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Russian Socialists in the Struggle for Democracy

For the past few weeks, protests for fair elections in upcoming municipal polls have become weekly in Moscow and St. Petersburg as thousands have defied authorities to attend unsanctioned rallies. The police crackdown has been particularly harsh in Moscow. Protests on July 27 and August 3 resulted in over 2000 detentions. Images of police in riot gear wrestling citizens to the ground and beating peaceful protesters were reminiscent of the mass protests against election fraud in 2011-2012.

Members of the Russian Socialist Movement, a small Marxist, anti-Stalinist organization active in the Russian left, have been participants in local electoral campaigns and in the protests. Two RSM activists, Valeria Kovelishina and Ilya Budraitskis talk about the Russian Socialist Movement, their electoral work, the protests for democracy in Russia and what they might mean for the future.

Witnessing the Collapse of Communism


Roundtable discussion marking the 30th anniversary of the collapse of communism in Eastern Europe. Participants include Timothy Garton Ash, Bridget Kendall, and Jens Reich.

The Evictors

Around Moscow, there’s a whole industry of so-called “black creditors” — microfinance institutions (or MFOs) that swindle and seize debtors’ homes. Ivan Golunov’s investigation for Meduza has discovered that almost 500 apartments have been seized from their owners over the past five years without so much as a court order. In fact, this scheme involves more than simply “squeezing” people from their homes. It is possibly part of a wider, international money-laundering system. Here’s Meduza special correspondent Ivan Golunov on the ins and outs of this industry.

Medvedev Anointed

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And the winna is? Dmitry Medvedev. Putin named the young economic liberal as his presidential favorite in a meeting with United Russia leaders today. What is interesting is not so much what Putin chose, but what he didn’t choose. Putin didn’t choose the siloviki. He didn’t choose the economic nationalists. He didn’t choose the hawks. In Medvedev, Putin has endorsed someone’s who’s young (he’s 42), more liberal economic minded (he considers himself a liberal patriot), clanless (he’s said to have little or no ties to other Kremlin power brokers), and loyal (his rise is solely reliant on Putin). By most accounts, Medvedev looks at the West as a shining guiding light, but shades his eyes enough so it doesn’t blind him from Russia’s national sovereignty.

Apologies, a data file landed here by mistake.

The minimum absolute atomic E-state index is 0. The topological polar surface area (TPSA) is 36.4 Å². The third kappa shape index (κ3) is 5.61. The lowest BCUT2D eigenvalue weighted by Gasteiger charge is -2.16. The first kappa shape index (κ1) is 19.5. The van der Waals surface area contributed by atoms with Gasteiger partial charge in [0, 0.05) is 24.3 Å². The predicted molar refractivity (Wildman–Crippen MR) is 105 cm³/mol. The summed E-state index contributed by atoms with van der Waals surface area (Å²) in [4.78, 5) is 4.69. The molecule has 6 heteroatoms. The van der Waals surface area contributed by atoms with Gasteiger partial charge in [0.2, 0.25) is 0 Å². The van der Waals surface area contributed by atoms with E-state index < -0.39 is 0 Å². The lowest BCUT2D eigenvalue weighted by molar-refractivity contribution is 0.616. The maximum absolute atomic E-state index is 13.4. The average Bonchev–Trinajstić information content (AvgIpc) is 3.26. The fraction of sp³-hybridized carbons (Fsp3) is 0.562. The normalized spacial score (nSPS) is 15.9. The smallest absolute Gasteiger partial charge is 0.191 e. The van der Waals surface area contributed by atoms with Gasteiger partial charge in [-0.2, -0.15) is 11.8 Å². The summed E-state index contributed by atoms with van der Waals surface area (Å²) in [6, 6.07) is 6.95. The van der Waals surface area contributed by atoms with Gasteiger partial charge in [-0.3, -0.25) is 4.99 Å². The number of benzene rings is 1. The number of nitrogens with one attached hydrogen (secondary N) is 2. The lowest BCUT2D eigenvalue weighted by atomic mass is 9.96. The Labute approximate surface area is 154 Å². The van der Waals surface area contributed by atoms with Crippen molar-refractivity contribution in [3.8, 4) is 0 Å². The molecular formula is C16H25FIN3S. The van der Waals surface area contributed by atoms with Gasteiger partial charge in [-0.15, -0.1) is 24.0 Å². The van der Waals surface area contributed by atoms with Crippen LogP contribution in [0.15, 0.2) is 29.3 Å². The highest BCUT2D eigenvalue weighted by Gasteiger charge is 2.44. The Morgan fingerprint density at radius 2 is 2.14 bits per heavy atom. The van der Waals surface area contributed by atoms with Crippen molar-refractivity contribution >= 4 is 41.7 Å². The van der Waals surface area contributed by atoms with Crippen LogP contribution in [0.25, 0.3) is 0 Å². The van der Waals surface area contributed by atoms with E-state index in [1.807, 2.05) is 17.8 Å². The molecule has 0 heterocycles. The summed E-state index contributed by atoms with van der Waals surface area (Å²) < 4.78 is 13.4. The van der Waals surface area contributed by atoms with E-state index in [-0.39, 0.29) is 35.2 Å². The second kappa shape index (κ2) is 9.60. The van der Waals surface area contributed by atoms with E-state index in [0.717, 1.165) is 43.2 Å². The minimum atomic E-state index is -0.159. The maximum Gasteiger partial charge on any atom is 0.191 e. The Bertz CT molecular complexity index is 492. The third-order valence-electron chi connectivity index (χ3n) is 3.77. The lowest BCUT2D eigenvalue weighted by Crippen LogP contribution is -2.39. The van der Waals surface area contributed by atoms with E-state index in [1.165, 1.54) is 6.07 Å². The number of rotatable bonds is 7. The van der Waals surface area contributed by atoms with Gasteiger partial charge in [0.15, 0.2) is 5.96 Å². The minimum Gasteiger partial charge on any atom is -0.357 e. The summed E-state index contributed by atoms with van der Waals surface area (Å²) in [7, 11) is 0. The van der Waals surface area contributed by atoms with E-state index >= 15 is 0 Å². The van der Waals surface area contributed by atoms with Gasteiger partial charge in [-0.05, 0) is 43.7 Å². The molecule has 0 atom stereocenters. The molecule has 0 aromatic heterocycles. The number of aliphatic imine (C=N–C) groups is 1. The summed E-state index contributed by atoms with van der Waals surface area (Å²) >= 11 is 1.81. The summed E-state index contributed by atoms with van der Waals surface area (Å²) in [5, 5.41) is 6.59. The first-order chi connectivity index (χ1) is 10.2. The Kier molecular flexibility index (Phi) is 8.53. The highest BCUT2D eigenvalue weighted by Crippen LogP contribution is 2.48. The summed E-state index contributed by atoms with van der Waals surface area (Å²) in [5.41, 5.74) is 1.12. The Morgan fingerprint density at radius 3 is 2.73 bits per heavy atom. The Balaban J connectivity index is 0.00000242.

But does Putin’s endorsement officially end “Operation Successor”? Hardly. According to the Guardian, conspiracy theories of Putin’s return are hard to shake. After all, what is a poor Russia watcher to do without Putin? Clearly, his endorsement of Medvedev is hardly enough to satisfy critics’ deep desire, yet ultimate fear that Putin might just be leaving.

For critics see a weak leader in Medvedev. One that as President will give Putin the Prime Minister a blank check to do whatever he wants. Well, that’s true. But by all accounts, Putin may be leaving the Presidency, but there has never be any indication that he will leave Russian politics.

In fact, as some see it, Medvedev’s nomination is merely part of Putin’s larger plan to return.”Putin’s plan may well be to return after a year or two once Medvedev has messed up. But I don’t think he will succeed in this,” Mikhail Delyagin, the director of Moscow’s Institute on Globalization Problems told the Guardian’s Luke Harding. On Ekho Moskvy, Duma oppositionist Vladimir Ryzhkov said that this is all part of the Putin strategy. “The strategy is as follows: Medvedev is a compromise choice because he will allow Putin to keep a free hand.” he said. “If Putin wants to gradually leave power, Medvedev guarantees him comfort and security and will continue to listen him.” He then added: “If Putin wants to return in two, three years… Medvedev will be the person who will without a doubt give up the path for him.”

This is still an unfolding story and more will be discussed in the coming days. However, even at these early stages, one thing is clear. No matter what Putin does to show that he’s leaving the Presidency, his very own critics just won’t let him go. As Michael Corleone declared in Godfather III: “Just when I think I’m out, they keep pulling me back in.”